CALHOUN, TN (WRCB) - In the two months since the deadly Sandy Hook Elementary shooting, safety in schools has been on the forefront of conversation across the country. Many schools in our area are taking action.
Channel 3 tagged along with officials in McMinn County as they take an in-depth look to identify weak spots in security.
In McMinn County, school officials, the sheriff's office and the Athens Police Department are doing safety walkthroughs at all of its elementary schools to see what security improvements could be made in the wake of the Sandy Hook tragedy.
"It does cause us to turn around and look at our own circumstance and evaluate to do everything we can in our power to prevent that from happening here," McMinn County Director of Schools Mickey Blevins said.
Locks, cameras, visitor policies, hide out spots, and vehicle access are just some of the things law enforcement and school officials are taking a close look at. They started Friday scouring Calhoun Elementary. They're searching every nook and cranny in all ten elementary schools for any kind of gap in security that an intruder could use.
"How the doors lock, do they lock from the inside or the outside, where are the better areas for students and staff might take refuge," McMinn County Sheriff Joe Guy said.
Sheriff Guy has a safety assessment he's filling out for each school in order to compare what current proactive measures are and aren't working.
"Every school does things a little but differently, of course every school is structurally different," Sheriff Guy said.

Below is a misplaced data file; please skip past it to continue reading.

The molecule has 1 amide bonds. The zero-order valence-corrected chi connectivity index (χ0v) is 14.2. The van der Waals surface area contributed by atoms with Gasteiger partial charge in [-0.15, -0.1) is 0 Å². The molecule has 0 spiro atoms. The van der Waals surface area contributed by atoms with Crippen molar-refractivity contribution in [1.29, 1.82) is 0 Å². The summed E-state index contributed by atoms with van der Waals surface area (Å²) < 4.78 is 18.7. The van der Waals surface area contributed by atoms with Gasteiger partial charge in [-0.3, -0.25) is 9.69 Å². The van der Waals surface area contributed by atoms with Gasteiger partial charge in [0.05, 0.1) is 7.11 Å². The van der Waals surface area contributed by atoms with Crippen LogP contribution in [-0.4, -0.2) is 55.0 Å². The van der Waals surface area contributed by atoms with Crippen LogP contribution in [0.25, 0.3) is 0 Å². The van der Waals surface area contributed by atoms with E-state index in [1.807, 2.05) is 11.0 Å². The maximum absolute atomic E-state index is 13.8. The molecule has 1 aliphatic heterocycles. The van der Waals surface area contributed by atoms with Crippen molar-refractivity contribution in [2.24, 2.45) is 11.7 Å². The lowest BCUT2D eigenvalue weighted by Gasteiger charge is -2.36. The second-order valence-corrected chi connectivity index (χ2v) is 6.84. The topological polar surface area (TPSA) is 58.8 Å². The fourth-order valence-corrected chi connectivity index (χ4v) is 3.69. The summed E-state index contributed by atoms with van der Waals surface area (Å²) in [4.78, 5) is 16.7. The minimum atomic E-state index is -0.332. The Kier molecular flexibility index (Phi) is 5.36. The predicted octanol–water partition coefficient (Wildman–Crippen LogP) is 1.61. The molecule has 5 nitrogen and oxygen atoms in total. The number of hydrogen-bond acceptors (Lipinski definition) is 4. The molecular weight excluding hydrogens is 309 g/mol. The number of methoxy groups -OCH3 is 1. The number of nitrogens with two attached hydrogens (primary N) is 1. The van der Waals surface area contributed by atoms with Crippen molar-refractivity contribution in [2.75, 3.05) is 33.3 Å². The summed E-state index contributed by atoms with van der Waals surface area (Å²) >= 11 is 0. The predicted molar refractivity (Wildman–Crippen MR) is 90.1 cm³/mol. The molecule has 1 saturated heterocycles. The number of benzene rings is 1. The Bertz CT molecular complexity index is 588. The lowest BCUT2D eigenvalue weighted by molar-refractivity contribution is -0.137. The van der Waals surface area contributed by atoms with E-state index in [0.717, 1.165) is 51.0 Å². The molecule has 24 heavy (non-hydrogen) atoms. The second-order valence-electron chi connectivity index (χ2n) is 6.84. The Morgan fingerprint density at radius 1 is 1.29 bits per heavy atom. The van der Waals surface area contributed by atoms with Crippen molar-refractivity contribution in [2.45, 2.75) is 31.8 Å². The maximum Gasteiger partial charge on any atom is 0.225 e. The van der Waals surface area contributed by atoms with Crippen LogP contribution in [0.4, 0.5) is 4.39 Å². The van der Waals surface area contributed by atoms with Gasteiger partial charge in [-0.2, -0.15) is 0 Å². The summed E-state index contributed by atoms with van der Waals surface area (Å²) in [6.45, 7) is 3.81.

Along with limiting access to the buildings and classrooms, they're also making plans on how to act fast and effectively if an emergency still happens, plus several back up plans.
"Every school, every business, every home has got an element of risk. What you want to do is try to identify the risk and figure out ways to either reduce it, or eliminate it completely," Sheriff Guy said.
"Maybe additional cameras, surveillance and that type thing and, yes, there may be the need for some structural changes such as more fencing, gates," Blevins said.
They agree the most important element is having all staff and emergency responders on the same page with policy, building layouts and schedules, down to the littlest details.
After finishing the security sweeps, Sheriff Guy says he's impressed overall and that their schools are already much safer than several years ago.
The group finished the last of their walkthroughs Friday, so now they'll make a report to present to the school board with recommendations.